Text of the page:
7. ^ "Heath Gravity RR Marker is back". Salisbury Homeowners. The Salisbury Courier. 2013. p. 1. Retrieved October 6, 2016.
  8. ^ Farina, Elizabeth (May 1, 2009). "Celebrate Mid-Lothian Mines, the village's history on May 2". Richmond-Times Dispatch. Retrieved October 6, 2016.
  9. ^ a b Board of Supervisors, Chesterfield County, Virginia (December 11, 2019), Midlothian Community Special Area Plan{{citation}}: CS1 maint: multiple names: authors list (link)
  10. ^ Google Maps
  11. ^ a b "Explore Census Data". data.census.gov. Retrieved October 31, 2021.
  12. ^ "CNNMoney.com: Best places to live: Midlothian, VA snapshot". money.cnn.com. Retrieved October 31, 2021.
  13. ^ "Best places to live 2008 - Top 100 City details: Midlothian, VA - from MONEY Magazine". money.cnn.com. Retrieved October 31, 2021.
  14. ^ "Midlothian District | Chesterfield County, VA". www.chesterfield.gov. November 18, 2022. Retrieved November 18, 2022.
  15. ^ Cosby High is named a National Blue Ribbon School mychesterfieldschools.com, 25 September 2015
  16. ^ Acts of the General Assembly of Virginia, Passed at the Session of 1834-35, Commencing 1st December, 1834, and Ending 12th March, 1835, In the Fifty-Ninth Year of the Commonwealth. Richmond, Virginia: Samuel Shepard. 1835. p. 172. Retrieved May 17, 2019.
  17. ^ Acts of the General Assembly of Virginia, Passed at the Session of 1834-35, Commencing 1st December, 1834, and Ending 12th March, 1835, In the Fifty-Ninth Year of the Commonwealth. Richmond, Virginia: Samuel Shepard. 1835. p. 172. Retrieved May 17, 2019.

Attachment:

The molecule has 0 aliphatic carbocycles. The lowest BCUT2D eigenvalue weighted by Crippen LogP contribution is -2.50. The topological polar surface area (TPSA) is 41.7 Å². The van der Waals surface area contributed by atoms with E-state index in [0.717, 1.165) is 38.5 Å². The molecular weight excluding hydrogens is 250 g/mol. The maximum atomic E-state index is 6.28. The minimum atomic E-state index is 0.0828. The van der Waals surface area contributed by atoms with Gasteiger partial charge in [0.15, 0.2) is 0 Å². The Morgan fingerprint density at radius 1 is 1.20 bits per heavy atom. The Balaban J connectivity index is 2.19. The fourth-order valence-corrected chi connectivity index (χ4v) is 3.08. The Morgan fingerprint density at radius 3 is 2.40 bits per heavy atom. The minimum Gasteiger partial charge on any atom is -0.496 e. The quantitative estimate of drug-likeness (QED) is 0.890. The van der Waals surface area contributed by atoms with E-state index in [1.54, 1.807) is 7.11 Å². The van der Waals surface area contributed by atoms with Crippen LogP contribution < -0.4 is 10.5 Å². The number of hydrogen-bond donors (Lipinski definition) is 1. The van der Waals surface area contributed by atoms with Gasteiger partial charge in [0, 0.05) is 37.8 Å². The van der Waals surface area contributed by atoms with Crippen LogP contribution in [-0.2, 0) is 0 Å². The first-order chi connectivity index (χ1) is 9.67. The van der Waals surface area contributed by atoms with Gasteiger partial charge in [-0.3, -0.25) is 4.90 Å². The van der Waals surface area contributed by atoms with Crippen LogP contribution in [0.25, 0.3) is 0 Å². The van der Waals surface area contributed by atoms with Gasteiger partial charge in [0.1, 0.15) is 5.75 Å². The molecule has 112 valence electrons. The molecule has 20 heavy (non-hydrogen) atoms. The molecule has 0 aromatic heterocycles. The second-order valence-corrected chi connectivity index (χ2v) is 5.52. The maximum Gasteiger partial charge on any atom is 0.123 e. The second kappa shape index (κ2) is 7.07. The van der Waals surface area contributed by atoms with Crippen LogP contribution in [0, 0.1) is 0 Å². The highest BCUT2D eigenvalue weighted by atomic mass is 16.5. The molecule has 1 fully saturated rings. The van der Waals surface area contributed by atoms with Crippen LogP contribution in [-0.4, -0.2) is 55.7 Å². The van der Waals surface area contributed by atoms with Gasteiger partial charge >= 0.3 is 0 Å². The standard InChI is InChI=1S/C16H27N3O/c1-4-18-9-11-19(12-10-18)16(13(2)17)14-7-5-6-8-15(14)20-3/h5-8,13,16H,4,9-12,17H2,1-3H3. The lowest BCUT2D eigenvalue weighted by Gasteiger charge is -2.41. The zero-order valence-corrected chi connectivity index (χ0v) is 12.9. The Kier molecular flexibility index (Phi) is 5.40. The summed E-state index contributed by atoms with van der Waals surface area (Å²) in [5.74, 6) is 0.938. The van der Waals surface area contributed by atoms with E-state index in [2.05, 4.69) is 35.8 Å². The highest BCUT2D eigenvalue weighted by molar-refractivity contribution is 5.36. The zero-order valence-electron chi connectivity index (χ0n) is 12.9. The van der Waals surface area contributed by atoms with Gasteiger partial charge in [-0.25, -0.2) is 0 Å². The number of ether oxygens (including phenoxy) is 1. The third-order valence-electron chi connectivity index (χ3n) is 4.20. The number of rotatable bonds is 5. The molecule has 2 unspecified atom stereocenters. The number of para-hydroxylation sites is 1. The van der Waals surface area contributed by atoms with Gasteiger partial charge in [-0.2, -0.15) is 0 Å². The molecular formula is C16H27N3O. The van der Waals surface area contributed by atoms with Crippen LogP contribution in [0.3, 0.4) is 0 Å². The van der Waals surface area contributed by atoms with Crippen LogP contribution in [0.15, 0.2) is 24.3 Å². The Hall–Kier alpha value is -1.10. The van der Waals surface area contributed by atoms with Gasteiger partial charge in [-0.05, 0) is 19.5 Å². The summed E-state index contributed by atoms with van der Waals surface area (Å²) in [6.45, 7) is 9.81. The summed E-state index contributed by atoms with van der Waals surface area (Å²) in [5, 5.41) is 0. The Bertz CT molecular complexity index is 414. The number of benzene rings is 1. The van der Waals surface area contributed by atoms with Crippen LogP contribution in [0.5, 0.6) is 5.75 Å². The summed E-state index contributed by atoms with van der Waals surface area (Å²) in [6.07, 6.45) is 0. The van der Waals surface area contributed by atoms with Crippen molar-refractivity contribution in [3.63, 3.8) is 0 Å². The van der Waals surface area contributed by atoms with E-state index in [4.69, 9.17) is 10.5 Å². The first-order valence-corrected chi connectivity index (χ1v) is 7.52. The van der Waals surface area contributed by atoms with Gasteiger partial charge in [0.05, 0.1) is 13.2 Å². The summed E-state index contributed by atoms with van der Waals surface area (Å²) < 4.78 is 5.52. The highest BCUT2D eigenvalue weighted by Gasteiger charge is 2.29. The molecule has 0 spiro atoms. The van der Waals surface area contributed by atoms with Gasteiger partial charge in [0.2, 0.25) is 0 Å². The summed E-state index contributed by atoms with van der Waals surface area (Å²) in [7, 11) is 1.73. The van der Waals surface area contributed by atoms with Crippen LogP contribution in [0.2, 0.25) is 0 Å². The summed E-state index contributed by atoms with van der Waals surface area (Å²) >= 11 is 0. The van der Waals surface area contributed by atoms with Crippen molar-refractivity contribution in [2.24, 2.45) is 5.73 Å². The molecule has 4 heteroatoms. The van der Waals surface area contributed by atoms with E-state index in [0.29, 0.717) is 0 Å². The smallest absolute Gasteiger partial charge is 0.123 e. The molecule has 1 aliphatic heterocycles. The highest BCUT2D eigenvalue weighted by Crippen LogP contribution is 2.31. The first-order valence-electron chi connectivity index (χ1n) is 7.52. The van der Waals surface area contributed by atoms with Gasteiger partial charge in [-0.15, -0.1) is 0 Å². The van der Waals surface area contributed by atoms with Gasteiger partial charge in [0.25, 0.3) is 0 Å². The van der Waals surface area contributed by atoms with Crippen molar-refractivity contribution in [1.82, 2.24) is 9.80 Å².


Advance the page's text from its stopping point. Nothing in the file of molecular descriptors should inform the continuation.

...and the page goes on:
18. ^ Burtchett, Barbara I. (May 1983). A history of the village of Midlothian, emphasizing the period 1835-1935. Richmond, Virginia: University of Richmond: UR Scholarship Repository: Masters' Theses. pp. 46, 58, 86. Retrieved May 17, 2019.
  19. ^ "Beyond the mines: How a 175-year-old church in Midlothian became the heartbeat of a thriving Black community". Chesterfield Observer. February 17, 2021. Retrieved October 31, 2021.
  20. ^ "Historic Overview Mid-Lothian Mines and Railroad Foundation - Midlothian, Virginia". Mid-Lothian Mines Park. Retrieved April 21, 2019.
  21. ^ "Notes on the State of Virginia". avalon.law.yale.edu. Avalon Project. Retrieved October 7, 2016.
  22. ^ Schmidt, Markus. "Chesterfield seeks input from residents to draft vision for Midlothian's future". No. May 21, 2016. Richmond Times-Dispatch. ...[T]he once-quiet village has seen its population explode 125 percent in the 6-square-mile plan area, from 7,500 people in 2000 to 16,700 in 2014.
  23. ^ Times-Dispatch, MARKUS SCHMIDT Richmond. "Chesterfield seeks input from residents to draft vision for Midlothian's future". Richmond Times-Dispatch. Retrieved March 16, 2019.
  24. ^ "Coal in Virginia". www.virginiaplaces.org. Retrieved April 21, 2019.